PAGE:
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Rights Group Urges Less Warlord Help, More Peacekeeper Presence

By Todd Pitman

The Associated Press

K A B U L, Afghanistan, Nov. 5 — International peacekeepers confined to Kabul should be deployed across Afghanistan to restrain warlords, including a U.S.-backed governor whose forces are guilty of human rights abuses, a human rights group said today.

In a new report, Human Rights Watch alleges that the governor of Herat, Ismail Khan, ordered politically motivated arrests and beatings throughout 2002. The report details lashings with thorny branches, sticks, cables and rifle butts.

In the most serious cases, prisoners were hung upside down, then whipped or tortured with electric shocks, the 51-page report said.

"The international community says it wants to reduce the power of the warlords and bring law and order back to Afghanistan," said John Sifton, who co-authored the report. "But in Herat, it has done exactly the opposite. The friend of the international community in western Afghanistan is an enemy of human rights."

Short-Term Gain Versus Long-Term Interests

President Hamid Karzai's government has limited authority outside the capital, Kabul, which is patrolled by a 4,800-strong International Security Assistance Force, or ISAF. The rest of the country is a patchwork of territories divided up among regional warlords.

Human Rights Watch said the absence of peacekeepers in places like Herat had allowed human rights conditions to deteriorate.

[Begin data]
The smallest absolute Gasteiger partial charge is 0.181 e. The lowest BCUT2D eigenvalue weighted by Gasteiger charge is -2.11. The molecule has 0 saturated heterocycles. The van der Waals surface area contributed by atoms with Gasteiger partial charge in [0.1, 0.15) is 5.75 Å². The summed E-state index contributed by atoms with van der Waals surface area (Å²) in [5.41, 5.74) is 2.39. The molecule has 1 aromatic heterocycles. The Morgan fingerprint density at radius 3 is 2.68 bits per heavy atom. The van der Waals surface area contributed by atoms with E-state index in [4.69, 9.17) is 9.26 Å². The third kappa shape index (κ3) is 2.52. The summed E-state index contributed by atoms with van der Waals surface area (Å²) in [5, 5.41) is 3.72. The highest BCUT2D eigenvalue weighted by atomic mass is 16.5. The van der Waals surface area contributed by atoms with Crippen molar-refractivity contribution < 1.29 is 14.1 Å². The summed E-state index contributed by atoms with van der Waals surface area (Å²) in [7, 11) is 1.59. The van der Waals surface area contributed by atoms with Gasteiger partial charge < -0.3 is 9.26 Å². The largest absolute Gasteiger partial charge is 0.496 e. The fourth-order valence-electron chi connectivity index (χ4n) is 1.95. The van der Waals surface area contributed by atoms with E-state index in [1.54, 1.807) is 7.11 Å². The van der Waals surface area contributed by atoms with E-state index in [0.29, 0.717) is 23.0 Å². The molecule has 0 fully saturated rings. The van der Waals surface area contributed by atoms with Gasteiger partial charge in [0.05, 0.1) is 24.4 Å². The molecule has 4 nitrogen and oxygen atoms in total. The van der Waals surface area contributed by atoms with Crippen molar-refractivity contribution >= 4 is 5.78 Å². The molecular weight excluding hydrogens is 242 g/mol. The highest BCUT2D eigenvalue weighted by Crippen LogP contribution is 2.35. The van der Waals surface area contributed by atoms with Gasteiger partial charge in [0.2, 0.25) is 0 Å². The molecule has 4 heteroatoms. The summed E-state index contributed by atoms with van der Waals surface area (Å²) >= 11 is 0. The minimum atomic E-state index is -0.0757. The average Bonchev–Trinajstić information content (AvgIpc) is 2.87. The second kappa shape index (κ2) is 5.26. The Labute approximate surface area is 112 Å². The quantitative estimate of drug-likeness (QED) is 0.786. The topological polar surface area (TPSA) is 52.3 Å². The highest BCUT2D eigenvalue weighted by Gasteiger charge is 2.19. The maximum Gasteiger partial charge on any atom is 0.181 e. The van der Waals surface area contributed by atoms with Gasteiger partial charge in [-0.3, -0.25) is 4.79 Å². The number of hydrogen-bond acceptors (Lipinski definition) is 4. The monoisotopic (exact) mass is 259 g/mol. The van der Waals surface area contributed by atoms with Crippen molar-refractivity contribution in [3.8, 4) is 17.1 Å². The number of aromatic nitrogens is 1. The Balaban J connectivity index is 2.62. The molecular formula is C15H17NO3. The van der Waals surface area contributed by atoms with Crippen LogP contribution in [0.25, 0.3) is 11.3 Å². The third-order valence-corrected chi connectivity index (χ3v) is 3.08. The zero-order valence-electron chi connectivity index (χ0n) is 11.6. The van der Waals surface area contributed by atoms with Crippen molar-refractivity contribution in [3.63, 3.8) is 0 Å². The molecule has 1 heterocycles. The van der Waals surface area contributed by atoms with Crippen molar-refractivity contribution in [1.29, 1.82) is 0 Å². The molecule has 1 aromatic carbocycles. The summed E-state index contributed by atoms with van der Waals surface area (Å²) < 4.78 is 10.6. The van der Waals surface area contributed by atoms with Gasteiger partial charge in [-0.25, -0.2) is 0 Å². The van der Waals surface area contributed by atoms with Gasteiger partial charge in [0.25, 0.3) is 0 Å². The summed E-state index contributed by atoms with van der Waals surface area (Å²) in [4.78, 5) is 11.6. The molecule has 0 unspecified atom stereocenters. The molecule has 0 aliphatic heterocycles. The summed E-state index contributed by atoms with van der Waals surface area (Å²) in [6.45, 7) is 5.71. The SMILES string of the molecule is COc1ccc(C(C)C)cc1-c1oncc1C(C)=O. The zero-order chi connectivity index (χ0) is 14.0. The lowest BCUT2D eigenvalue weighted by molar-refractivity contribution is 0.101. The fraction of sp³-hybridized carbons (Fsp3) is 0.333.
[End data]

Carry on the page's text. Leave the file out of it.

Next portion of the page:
"The use of warlords to provide security in the short term, instead of international peacekeepers, is the weakest part of the current strategy of the United States and other coalition partners in Afghanistan," the report said.

"Simply put, security has been put in the hands of those who most threaten it," the report said. It called for peacekeepers to patrol "areas of concern," including Herat.

The New York-based group said there is no independent media in Herat and no public meetings are allowed.

"Ismail Khan and his supporters have intimidated journalists and printers and stifled or controlled the few civic organizations they permit to exist. Nonpolitical civil groups have stopped gathering, and university students refrain from discussing political issues," the report said.

"Herat has been known for centuries as a center of open culture, literature and learning," Sifton said. "The Taliban tried to destroy that. Now Ismail Khan is continuing their work."

Keeping Away Khan

Khan, an ethnic Tajik with close ties to Iran, commands a 30,000-strong militia that is one of the best-trained and equipped private armies in Afghanistan. Since he took power, minority Pashtuns there have complained of looting and oppression by Khan's forces.

Human Rights Watch said both the United States and neighboring Iran had given Khan military and financial assistance.

"The United States and Iran have a great deal of influence over Ismail Khan," said Sifton. "They put him where he is today. They now have a responsibility to make him clean up his act."

Human Rights Watch urged international donors, who pledged $4.5 billion in January to reconstruct the war-ravaged country, to ensure aid is not channeled through Khan.

The rights group also criticized the United Nations "for not doing enough to monitor and report on human rights abuses" in the country.

The United States says Afghanistan's security will rely on the new national army, which now has about 1,000 men. The army, dwarfed by the vast personal militias of warlords, has trouble even getting weapons from the Defense Ministry.

"Of course training the future Afghan army is important, but it will have little or no impact in the short term," Sifton said.

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